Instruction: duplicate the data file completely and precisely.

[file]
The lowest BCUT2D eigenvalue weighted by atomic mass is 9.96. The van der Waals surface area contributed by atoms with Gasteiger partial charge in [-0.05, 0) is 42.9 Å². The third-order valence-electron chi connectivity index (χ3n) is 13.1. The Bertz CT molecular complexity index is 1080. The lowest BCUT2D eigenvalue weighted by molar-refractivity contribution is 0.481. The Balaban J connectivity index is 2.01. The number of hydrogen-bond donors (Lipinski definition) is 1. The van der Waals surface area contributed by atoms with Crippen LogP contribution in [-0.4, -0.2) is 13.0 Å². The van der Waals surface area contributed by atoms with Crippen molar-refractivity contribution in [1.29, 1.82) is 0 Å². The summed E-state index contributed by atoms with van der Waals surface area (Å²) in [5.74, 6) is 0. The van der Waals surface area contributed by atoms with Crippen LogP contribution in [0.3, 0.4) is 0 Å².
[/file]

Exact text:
The lowest BCUT2D eigenvalue weighted by atomic mass is 9.96. The van der Waals surface area contributed by atoms with Gasteiger partial charge in [-0.05, 0) is 42.9 Å². The third-order valence-electron chi connectivity index (χ3n) is 13.1. The Bertz CT molecular complexity index is 1080. The lowest BCUT2D eigenvalue weighted by molar-refractivity contribution is 0.481. The Balaban J connectivity index is 2.01. The number of hydrogen-bond donors (Lipinski definition) is 1. The van der Waals surface area contributed by atoms with Crippen LogP contribution in [-0.4, -0.2) is 13.0 Å². The van der Waals surface area contributed by atoms with Crippen molar-refractivity contribution in [1.29, 1.82) is 0 Å². The summed E-state index contributed by atoms with van der Waals surface area (Å²) in [5.74, 6) is 0. The van der Waals surface area contributed by atoms with Crippen LogP contribution in [0.3, 0.4) is 0 Å².